The President's plan also would allot $350 million in construction bonds to Philadelphia for school renovation. District officials have estimated they need $750 million to repair aging schools. Philadelphia figures for the other initiatives were not available yesterday.
Barbara Grant, the school district's chief spokeswoman, said Clinton's proposal mirrors many of the initiatives in Superintendent David Hornbeck's Children Achieving plan. Increasing dollars for those programs is greatly needed at a time when the district faces an approximately $50 million deficit this year and larger shortfalls in subsequent years.
"Everything will help," she said.
Clinton's package is subject to debate and approval by Congress.
The plan, among other things, would:
Provide a $1 billion increase in Head Start funding, the largest increase ever proposed for the program, according to federal education officials. In Philadelphia, Hornbeck has said that about 15,000 low-income children eligible for Head Start are denied spots each year for lack of money.
More than double funding for after-school and summer programs. Clinton will ask Congress to appropriate $1 billion for the programs, up from $453 million this year. Studies have shown that extended learning programs such as after-school and summer school help students improve in reading and math and reduce juvenile crime, U.S. Department of Education officials said.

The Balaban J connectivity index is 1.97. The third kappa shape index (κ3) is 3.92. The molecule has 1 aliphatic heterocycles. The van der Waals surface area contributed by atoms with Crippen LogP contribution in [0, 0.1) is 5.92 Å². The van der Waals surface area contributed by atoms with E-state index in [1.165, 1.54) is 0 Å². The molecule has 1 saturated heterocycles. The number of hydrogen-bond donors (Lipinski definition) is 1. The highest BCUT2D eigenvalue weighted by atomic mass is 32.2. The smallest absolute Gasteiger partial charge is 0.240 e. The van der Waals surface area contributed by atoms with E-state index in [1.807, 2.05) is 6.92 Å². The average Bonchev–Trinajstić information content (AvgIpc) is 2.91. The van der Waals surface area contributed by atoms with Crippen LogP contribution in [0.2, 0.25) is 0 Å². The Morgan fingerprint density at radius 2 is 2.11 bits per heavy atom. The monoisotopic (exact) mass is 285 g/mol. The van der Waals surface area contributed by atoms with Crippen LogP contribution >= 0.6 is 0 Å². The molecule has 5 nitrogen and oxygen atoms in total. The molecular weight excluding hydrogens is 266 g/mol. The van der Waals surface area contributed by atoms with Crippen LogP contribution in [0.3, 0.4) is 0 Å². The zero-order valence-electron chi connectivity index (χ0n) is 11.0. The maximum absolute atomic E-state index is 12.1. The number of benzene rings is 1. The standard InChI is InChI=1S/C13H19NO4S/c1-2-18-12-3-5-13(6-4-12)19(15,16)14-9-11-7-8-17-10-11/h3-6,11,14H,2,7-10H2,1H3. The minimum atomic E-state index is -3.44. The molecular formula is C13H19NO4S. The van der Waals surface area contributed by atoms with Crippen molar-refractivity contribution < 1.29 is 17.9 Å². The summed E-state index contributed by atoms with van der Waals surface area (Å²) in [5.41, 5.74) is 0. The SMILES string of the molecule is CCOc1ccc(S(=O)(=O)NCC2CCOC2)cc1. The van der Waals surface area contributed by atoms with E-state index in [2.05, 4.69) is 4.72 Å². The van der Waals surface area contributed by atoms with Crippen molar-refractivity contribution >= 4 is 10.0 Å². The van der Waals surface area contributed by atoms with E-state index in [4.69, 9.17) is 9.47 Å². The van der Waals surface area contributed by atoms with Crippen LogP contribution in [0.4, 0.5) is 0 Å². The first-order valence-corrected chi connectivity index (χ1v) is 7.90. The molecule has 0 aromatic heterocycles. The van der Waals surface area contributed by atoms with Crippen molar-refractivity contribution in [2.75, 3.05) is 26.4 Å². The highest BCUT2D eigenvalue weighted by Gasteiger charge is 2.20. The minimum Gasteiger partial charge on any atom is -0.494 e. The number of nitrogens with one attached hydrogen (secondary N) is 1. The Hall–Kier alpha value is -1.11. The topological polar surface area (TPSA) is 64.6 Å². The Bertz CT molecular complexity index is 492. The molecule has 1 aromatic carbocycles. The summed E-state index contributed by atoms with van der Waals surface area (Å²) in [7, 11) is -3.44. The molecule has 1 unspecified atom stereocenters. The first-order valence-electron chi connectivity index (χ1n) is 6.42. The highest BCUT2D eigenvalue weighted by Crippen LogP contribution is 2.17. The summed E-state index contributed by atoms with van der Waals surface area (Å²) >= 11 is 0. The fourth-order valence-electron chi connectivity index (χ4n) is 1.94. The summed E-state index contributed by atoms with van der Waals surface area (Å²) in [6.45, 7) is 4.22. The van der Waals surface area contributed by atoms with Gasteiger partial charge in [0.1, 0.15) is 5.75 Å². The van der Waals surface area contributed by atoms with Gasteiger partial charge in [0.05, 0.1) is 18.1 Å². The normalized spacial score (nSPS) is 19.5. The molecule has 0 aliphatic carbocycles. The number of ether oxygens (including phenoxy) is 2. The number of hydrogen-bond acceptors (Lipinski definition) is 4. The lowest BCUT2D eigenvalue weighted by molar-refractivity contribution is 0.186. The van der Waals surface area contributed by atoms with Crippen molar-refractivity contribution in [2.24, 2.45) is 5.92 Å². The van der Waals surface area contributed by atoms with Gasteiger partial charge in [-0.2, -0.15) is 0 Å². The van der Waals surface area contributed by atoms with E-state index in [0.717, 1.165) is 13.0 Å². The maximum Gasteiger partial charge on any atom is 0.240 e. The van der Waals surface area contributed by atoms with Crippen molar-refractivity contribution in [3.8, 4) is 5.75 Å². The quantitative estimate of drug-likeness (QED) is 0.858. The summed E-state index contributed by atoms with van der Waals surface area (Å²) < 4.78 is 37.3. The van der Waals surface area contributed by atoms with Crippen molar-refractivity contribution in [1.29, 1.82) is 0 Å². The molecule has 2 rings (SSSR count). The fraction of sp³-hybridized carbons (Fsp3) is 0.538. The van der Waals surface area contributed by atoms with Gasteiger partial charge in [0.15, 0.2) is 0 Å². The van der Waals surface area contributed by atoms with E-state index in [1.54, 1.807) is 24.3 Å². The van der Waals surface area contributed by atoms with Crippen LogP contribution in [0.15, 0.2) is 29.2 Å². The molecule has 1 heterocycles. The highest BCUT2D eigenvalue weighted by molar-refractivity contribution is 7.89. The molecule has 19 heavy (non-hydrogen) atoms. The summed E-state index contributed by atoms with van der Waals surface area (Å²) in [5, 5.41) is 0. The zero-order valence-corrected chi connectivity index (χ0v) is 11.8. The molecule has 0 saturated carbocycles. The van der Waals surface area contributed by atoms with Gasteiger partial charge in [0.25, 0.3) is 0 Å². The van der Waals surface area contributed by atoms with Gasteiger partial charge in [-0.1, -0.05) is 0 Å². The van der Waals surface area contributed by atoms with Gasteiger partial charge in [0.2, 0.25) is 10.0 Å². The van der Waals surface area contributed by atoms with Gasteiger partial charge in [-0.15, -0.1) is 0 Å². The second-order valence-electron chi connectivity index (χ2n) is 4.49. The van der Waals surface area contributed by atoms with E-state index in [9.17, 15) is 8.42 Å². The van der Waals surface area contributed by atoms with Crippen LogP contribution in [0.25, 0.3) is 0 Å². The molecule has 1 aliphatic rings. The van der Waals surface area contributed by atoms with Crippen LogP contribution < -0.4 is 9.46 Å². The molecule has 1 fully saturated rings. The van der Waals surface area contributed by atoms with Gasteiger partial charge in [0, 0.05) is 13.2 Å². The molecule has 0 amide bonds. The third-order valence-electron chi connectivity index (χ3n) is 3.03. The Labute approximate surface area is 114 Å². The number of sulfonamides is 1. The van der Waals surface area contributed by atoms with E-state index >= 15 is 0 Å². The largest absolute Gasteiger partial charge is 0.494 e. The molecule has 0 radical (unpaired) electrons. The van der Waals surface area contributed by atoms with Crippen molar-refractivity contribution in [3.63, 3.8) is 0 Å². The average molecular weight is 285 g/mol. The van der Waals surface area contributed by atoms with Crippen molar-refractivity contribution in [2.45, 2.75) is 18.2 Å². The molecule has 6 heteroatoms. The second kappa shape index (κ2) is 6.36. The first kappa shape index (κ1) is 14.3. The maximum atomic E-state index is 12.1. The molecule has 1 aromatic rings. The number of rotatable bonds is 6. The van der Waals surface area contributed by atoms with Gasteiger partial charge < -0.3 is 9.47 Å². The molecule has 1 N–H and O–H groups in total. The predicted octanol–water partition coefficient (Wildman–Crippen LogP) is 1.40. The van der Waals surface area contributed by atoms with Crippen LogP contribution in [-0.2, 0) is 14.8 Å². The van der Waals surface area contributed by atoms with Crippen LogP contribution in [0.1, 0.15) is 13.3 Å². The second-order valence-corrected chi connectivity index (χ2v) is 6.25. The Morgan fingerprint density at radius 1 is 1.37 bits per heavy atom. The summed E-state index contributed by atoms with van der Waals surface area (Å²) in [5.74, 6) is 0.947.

School districts would have to compete for the new funds through grant proposals.
Mayor Street recently proposed tripling the city's funding of after-school programs, and the city's Board of Education also plans to debate a proposal to infuse $5 million more into the programs.
Spend $1 billion on programs to recruit, train and reward good teachers. The plan includes funds to reward school districts that reduce the number of uncertified teachers in classrooms and provide grants to high-poverty districts such as Philadelphia to attract and retain teachers.
The Philadelphia School District struggles each year with finding enough teachers to staff its classrooms. This year, the district offered signing bonuses, but vacancies remained.
The federal plan also includes funding to help high-poverty districts develop programs to recruit "homegrown" teachers.
Boost funding to reduce class sizes to $1.75 billion, an increase of $450 million over the current year.
Philadelphia used the money this year to hire "literacy interns," non-certified educators who are paired with certified teachers in elementary classrooms and who work one-on-one or in small groups with students to improve learning.
Although a change in law says districts now must use the money to hire certified teachers, U.S. Department of Education officials yesterday praised Philadelphia's program and said they are trying to work out a compromise or waiver.
In addressing a gathering at Abington Senior High, Education Secretary Riley said: "Students today are facing an education whirl, a technological whirl, a whirl of information and knowledge. We've got to make sure that all of our children are prepared for this future."
Abington High in the last two years has earned federal Blue Ribbon School status as well as national recognition for anti-drug and service-learning programs. These accomplishments were noted by U.S. Rep. Joseph Hoeffel (D., Pa.), who accompanied Riley.